Lastly, I must highlight Nadav Kanders project titled Yangtze: The Long River. Here you see a collection of incredible images that form around the 4,100 mile Yangzte River which flows across China. The body of water plays an essential role to vast swathes of people, with more inhabitants living alongside the river than who live in the entire USA. Kander photographs the landscapes of development and those that he finds interacting within the locations, crossing the lines of landscape and documentary photography.

Constructing worlds brings together eighteen incredible photographers from the 1930s to the present day, with highly crafted imagery and subtle curating. The photography on show presents this ever-changing world where you observe and read the complex environments that cultures live in, with a clear aim to challenge the orthodoxy of architectural photography.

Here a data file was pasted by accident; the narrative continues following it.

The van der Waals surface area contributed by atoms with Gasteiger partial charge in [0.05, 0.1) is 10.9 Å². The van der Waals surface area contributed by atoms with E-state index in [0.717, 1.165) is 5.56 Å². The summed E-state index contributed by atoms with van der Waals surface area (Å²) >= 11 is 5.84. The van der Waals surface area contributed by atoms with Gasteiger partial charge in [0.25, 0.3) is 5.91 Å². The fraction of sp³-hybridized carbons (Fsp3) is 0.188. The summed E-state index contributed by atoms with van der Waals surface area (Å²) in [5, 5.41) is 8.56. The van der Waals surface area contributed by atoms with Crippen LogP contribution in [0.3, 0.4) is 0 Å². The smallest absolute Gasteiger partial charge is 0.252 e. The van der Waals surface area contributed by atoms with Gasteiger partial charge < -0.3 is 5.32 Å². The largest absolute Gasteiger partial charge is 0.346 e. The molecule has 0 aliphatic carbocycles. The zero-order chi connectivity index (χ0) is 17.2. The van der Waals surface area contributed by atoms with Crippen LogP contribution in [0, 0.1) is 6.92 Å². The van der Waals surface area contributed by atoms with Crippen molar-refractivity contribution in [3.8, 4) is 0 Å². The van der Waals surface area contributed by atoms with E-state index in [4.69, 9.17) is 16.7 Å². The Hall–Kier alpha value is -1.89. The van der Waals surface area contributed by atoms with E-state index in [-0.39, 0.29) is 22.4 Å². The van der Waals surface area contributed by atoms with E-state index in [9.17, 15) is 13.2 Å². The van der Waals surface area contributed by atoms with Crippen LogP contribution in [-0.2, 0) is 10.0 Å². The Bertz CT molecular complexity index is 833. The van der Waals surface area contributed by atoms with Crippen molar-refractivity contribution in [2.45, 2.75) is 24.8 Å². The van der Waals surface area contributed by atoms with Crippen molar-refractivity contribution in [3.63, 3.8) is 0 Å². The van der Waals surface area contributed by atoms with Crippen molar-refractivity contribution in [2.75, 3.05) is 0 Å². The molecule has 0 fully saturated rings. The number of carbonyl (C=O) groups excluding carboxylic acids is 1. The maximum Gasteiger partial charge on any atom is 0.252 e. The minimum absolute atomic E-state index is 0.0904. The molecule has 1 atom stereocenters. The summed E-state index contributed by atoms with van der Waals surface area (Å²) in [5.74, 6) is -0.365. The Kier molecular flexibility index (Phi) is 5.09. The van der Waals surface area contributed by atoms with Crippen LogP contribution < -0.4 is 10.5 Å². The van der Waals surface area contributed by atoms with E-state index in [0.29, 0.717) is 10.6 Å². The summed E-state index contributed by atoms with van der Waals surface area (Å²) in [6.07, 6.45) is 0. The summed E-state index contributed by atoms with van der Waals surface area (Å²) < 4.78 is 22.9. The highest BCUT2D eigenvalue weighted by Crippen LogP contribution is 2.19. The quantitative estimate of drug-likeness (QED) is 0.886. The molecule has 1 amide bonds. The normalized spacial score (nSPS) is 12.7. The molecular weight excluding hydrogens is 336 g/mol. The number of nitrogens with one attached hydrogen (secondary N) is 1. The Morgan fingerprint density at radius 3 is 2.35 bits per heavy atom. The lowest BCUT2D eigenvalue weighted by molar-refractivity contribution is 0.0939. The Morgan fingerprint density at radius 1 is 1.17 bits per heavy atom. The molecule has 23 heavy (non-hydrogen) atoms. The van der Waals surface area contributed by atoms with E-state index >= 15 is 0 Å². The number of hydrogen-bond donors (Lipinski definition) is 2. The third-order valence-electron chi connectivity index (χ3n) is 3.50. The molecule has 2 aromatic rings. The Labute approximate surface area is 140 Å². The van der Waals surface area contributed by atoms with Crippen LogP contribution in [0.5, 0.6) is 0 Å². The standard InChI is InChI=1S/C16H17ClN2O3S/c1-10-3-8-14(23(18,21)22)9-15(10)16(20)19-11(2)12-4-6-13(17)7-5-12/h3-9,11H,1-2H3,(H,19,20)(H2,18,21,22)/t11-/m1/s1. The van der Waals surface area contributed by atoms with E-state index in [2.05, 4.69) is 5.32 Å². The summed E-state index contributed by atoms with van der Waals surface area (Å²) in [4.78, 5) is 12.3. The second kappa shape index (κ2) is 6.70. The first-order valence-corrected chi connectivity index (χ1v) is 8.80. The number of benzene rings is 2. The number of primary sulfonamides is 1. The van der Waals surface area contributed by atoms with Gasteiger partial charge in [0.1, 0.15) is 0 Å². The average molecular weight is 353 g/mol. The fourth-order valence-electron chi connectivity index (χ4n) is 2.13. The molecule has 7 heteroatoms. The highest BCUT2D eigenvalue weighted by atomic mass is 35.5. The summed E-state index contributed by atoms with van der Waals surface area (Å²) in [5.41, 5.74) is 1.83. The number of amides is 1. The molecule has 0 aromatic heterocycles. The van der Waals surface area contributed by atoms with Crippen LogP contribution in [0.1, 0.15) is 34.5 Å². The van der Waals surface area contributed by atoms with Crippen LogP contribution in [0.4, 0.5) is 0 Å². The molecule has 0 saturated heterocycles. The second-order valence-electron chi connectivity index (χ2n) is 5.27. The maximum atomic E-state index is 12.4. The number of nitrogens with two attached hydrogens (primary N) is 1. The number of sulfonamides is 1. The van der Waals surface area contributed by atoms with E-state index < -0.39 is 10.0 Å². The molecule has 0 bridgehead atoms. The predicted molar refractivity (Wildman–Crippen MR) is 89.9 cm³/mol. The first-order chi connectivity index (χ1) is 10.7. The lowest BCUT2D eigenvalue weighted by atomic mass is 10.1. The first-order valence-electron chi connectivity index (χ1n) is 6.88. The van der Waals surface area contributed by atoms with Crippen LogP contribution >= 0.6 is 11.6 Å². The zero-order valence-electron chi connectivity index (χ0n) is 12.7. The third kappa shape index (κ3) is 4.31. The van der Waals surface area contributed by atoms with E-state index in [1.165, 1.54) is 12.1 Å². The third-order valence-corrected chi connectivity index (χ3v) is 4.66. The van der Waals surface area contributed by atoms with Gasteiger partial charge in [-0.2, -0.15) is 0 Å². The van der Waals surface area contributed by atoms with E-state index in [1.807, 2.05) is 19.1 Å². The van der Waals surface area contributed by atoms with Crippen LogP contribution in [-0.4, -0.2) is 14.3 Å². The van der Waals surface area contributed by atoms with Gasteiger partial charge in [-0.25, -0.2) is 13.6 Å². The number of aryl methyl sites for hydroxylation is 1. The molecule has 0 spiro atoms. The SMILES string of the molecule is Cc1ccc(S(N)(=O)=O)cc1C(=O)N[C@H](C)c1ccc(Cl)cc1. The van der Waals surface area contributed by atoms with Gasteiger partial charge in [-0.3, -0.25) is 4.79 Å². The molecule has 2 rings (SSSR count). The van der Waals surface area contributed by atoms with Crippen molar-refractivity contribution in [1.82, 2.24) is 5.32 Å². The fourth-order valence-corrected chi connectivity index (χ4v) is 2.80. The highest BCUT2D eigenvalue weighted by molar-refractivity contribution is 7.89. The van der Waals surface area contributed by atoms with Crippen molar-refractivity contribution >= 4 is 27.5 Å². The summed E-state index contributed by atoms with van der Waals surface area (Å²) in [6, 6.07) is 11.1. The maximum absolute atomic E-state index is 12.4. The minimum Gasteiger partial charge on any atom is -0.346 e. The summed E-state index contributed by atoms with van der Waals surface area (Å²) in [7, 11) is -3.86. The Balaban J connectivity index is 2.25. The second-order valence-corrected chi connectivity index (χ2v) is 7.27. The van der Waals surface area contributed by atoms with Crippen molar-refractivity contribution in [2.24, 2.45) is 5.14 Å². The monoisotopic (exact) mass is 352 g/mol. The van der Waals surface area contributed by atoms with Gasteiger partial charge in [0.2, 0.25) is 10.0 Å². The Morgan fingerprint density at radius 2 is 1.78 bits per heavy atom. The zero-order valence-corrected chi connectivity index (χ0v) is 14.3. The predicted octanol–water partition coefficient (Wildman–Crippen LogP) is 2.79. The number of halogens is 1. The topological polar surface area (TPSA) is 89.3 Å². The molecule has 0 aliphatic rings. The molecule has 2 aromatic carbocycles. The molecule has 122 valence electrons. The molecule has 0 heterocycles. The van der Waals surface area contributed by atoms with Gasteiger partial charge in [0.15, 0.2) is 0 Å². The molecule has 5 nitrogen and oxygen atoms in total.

[img_assist|nid=19827|title=Nadav Kander, Chongqing XI, Chongqing Municipality, 2007 ©|desc=|link=none|align=left|width=520|height=408]

Other photographers on show include;

Bernice Abbot, Iwan Baan, Bernd and Hilla Becher, Helene Binet, Walker Evans, Luigi Ghirri, Andreas Gurskhy, Lucien Herve, Nadava Kander, Luisa Lambri, Simon Norfolk, Bas Princen, Ed Ruscha, Stephen Shore, Julius Shulman, Thomas Struth, Hiroshi Sugimoto and Guy Tillim.

This review is one of a series of reviews by Redeye member James Parker. James visited several exhibitions at Photomonth as part of our Festival Bursary Programme. You can find more of James's reviews in the opinion section along with an interview with the Photomonth director.

James is a portraiture and editorial documentary photographer and a recent graduate of Edinburgh Napier University.